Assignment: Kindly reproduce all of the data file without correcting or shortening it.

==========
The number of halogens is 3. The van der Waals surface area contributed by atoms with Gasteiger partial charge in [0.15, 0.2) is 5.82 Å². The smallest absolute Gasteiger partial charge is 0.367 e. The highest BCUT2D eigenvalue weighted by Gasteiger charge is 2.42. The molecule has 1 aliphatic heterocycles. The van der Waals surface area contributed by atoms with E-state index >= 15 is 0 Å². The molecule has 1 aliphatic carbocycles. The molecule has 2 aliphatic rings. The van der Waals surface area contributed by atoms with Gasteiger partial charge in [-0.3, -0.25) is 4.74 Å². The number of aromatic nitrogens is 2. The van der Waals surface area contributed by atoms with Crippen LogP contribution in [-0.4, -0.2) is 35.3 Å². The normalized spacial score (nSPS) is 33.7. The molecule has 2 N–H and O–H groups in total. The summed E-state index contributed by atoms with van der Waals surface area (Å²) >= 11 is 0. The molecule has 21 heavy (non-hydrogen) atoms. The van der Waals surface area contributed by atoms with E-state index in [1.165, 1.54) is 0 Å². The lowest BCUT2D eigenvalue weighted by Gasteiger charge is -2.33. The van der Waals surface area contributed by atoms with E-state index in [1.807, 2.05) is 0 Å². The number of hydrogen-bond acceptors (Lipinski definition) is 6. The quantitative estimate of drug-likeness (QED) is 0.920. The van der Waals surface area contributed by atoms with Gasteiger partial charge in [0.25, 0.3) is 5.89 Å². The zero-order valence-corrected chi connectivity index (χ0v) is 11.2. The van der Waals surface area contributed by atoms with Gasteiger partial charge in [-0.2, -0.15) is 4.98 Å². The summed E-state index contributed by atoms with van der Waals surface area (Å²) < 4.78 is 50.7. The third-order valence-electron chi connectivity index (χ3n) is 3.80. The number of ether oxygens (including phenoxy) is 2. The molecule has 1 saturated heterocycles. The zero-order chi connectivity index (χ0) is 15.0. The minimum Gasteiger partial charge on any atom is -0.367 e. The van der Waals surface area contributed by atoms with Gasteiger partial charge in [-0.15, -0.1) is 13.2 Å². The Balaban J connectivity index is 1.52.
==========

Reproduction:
The number of halogens is 3. The van der Waals surface area contributed by atoms with Gasteiger partial charge in [0.15, 0.2) is 5.82 Å². The smallest absolute Gasteiger partial charge is 0.367 e. The highest BCUT2D eigenvalue weighted by Gasteiger charge is 2.42. The molecule has 1 aliphatic heterocycles. The van der Waals surface area contributed by atoms with E-state index >= 15 is 0 Å². The molecule has 1 aliphatic carbocycles. The molecule has 2 aliphatic rings. The van der Waals surface area contributed by atoms with Gasteiger partial charge in [-0.3, -0.25) is 4.74 Å². The number of aromatic nitrogens is 2. The van der Waals surface area contributed by atoms with Crippen LogP contribution in [-0.4, -0.2) is 35.3 Å². The normalized spacial score (nSPS) is 33.7. The molecule has 2 N–H and O–H groups in total. The summed E-state index contributed by atoms with van der Waals surface area (Å²) >= 11 is 0. The molecule has 21 heavy (non-hydrogen) atoms. The van der Waals surface area contributed by atoms with E-state index in [1.165, 1.54) is 0 Å². The lowest BCUT2D eigenvalue weighted by Gasteiger charge is -2.33. The van der Waals surface area contributed by atoms with E-state index in [1.807, 2.05) is 0 Å². The number of hydrogen-bond acceptors (Lipinski definition) is 6. The quantitative estimate of drug-likeness (QED) is 0.920. The van der Waals surface area contributed by atoms with Gasteiger partial charge in [0.25, 0.3) is 5.89 Å². The zero-order valence-corrected chi connectivity index (χ0v) is 11.2. The van der Waals surface area contributed by atoms with Gasteiger partial charge in [-0.2, -0.15) is 4.98 Å². The summed E-state index contributed by atoms with van der Waals surface area (Å²) < 4.78 is 50.7. The third-order valence-electron chi connectivity index (χ3n) is 3.80. The number of ether oxygens (including phenoxy) is 2. The molecule has 1 saturated heterocycles. The zero-order chi connectivity index (χ0) is 15.0. The minimum Gasteiger partial charge on any atom is -0.367 e. The van der Waals surface area contributed by atoms with Gasteiger partial charge in [-0.15, -0.1) is 13.2 Å². The Balaban J connectivity index is 1.52.